(Do not check if a smaller reporting company)
Indicate by check mark whether the registrant is a shell company (as defined in Rule 12b-2 of the Exchange Act).  Yes  o      No  þ
The aggregate market value of the Common Stock held by non-affiliates computed by reference to the price at which the Common Stock was last sold as of the last business day of the registrant’s most recently completed second fiscal quarter was approximately $186 billion.
On February 19, 2013, there were 2,795,319,117 shares of Common Stock outstanding.
DOCUMENTS INCORPORATED BY REFERENCE
Parts I, II and III:
 
Portions of registrant’s annual report to shareholders for fiscal year 2012 (the “Annual Report”).
Parts I and III:
 
Portions of registrant’s proxy statement for its 2013 annual meeting of shareholders filed within 120 days after the close of the registrant’s fiscal year (the “Proxy Statement”).




Item
 
Page
PART I
1
1
 
1
 
1
 
 
 
 
 
 
 
 
 
1A.
1B.
2
3
4
 
 
PART II
5
6
7
7A.
8
9
9A.
9B.
 
PART III
10
11
12
13
14
 
PART IV
15
 
 
 
 



Table of Contents

PART I

Item 1.
BUSINESS
General
Johnson & Johnson and its subsidiaries (the "Company") have approximately 127,600 employees worldwide engaged in the research and development, manufacture and sale of a broad range of products in the health care field. Johnson & Johnson is a holding company, which has more than 275 operating companies conducting business in virtually all countries of the world. The Company’s primary focus has been on products related to human health and well-being. Johnson & Johnson was incorporated in the State of New Jersey in 1887.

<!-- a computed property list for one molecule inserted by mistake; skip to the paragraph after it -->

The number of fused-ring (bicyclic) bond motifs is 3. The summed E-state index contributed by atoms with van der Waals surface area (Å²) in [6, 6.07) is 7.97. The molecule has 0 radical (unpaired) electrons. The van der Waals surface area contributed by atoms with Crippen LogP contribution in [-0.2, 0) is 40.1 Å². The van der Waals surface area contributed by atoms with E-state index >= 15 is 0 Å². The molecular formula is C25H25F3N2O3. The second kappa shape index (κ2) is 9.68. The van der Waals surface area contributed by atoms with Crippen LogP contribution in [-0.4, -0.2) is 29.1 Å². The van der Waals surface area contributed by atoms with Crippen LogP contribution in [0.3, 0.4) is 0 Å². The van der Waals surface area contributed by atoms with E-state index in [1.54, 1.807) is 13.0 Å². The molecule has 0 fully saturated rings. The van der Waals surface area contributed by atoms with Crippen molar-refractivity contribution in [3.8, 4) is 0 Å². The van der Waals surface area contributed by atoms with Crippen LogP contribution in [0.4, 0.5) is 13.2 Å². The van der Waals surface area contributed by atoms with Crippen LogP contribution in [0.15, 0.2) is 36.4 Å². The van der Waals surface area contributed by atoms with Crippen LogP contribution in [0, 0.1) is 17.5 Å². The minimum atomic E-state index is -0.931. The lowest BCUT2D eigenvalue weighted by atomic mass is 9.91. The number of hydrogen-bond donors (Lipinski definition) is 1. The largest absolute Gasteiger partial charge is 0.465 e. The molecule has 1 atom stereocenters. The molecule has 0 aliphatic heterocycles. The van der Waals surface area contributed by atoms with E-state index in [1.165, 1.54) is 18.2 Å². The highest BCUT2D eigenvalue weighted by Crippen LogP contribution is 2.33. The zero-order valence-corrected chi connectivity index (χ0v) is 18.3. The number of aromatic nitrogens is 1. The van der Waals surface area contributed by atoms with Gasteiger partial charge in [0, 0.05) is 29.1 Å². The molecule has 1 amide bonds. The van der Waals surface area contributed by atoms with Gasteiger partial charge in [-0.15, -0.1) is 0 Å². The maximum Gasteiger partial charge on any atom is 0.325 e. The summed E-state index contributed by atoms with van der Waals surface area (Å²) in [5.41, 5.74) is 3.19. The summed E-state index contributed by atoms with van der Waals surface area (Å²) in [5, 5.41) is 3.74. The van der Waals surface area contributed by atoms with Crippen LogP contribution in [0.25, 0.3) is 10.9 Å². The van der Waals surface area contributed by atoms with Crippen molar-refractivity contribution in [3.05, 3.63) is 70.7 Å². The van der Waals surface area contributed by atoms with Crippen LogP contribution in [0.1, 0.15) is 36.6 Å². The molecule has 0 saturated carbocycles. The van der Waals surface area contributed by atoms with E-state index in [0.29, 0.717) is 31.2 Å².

The Company’s structure is based on the principle of decentralized management. The Executive Committee of Johnson & Johnson is the principal management group responsible for the strategic operations and allocation of the resources of the Company. This Committee oversees and coordinates the activities of the Consumer, Pharmaceutical and Medical Devices and Diagnostics business segments. In line with the principle of decentralized management, senior management groups at U.S. and international operating companies are each responsible for their own strategic plans, as well as the day-to-day operations of those companies, and each subsidiary within the business segments is, with some exceptions, managed by citizens of the country where it is located.
Segments of Business